Federal judge: State officials unlawfully punished employees for reading Bibles

Friday, August 13, 1999

Minnesota state officials violated the religious liberties of three workers when the employees were reprimanded for reading their Bibles during a harassment-awareness training session, a federal judge has ruled.

Last year three Minnesota Department of Corrections employees, represented by the American Center for Law and Justice, a national religious conservative law firm, sued the state after the employees received reprimands for reading Bibles during a state-mandated training program called “Gays and Lesbians in the Workplace.” The three employees — a painter and two corrections officers — testified before the federal court that their Bible-reading was meant to protest the training program, which they said was a state promotion and endorsement of gay culture. One of the employees told the judge that the state was attempting to force them to accept a sinful, unnatural and “perverse lifestyle.”

The ACLJ charged that the employees were harassed by state officials and later denied promotions after their actions at the training sessions. The lawsuit claimed that the state's actions violated the employees' free-speech rights and religious-liberty rights under the federal and state constitutions.

The Department of Corrections argued, however, that the employees were not reprimanded for their religious beliefs. Instead the state argued that the employees were insubordinate during the training session and violated a department policy that states: “Employees shall not exhibit behavior that demonstrates prejudice or which has the effect of holding any person, group or organization up to ridicule or contempt.”

U.S. District Judge Ann D. Montgomery ruled on Aug. 9 that the employees' free-speech rights had not been violated, but that their religious-liberty rights had been. Montgomery said that the employees' religious-liberty rights did not hamper the Department of Corrections ability to function.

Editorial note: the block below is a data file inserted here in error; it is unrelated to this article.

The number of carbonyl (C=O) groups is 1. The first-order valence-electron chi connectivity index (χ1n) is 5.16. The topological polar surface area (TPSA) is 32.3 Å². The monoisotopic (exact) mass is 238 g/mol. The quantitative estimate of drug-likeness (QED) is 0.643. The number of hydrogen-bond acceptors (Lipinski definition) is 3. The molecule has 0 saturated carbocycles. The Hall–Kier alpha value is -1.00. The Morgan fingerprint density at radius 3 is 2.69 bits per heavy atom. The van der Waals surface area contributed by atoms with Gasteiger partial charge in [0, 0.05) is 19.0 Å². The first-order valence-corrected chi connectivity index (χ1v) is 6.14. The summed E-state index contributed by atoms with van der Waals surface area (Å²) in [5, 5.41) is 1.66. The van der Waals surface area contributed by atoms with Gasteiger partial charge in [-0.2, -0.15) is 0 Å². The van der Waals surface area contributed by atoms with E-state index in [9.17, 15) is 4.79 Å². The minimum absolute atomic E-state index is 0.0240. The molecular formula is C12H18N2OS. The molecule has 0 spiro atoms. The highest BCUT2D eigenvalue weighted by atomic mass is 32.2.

Montgomery noted that in the past, employees had read newspapers, magazines or fallen asleep during training sessions and that “none of these past incidents was deemed sufficiently disruptive for a supervisor to take disciplinary action.”

“Defendants do not cite any specific disturbance caused by Plaintiffs, nor do they articulate any fear of future disturbances which may be caused by Plaintiffs,” Montgomery wrote. “While the DOC has a strong interest in preventing harassment based upon sexual orientation, the DOC does not allege that Plaintiffs have been involved in any harassment. The DOC also does not allege that the Plaintiffs' Bible reading either directly or indirectly contributed to or fostered incidents of harassment.”

Since the state could not prove the employees' actions hindered Department of Corrections operations, Montgomery said that the workers' free exercise of religion rights protected by the First Amendment and the Minnesota Constitution had been subverted. Minnesota's Freedom of Conscience Clause “precludes an infringement on or an interference with religious freedom and limits the permissible countervailing interests of the government,” Montgomery wrote.

Montgomery ordered the Department of Corrections to remove the employees' written reprimands from their personnel files.

Francis J. Manion, a senior attorney for the American Center for Law and Justice, said that he was pleased with the judge's ruling, despite not winning on every count.

“There was never any reason for our clients to be forced to listen to state-sponsored indoctrination about the acceptability of the homosexual lifestyle,” Manion said. “The state of Minnesota actually punished these people for their silent, symbolic protest. The punishment was truly outrageous. We are pleased the court recognized the state's actions for what they were &3151; a blatant violation of our clients' fundamental constitutional rights.”

In a prepared statement, the Department of Corrections said it would continue to provide harassment awareness training sessions. The state agency has yet to decide whether it will appeal Montgomery's order to revoke the workers' reprimands.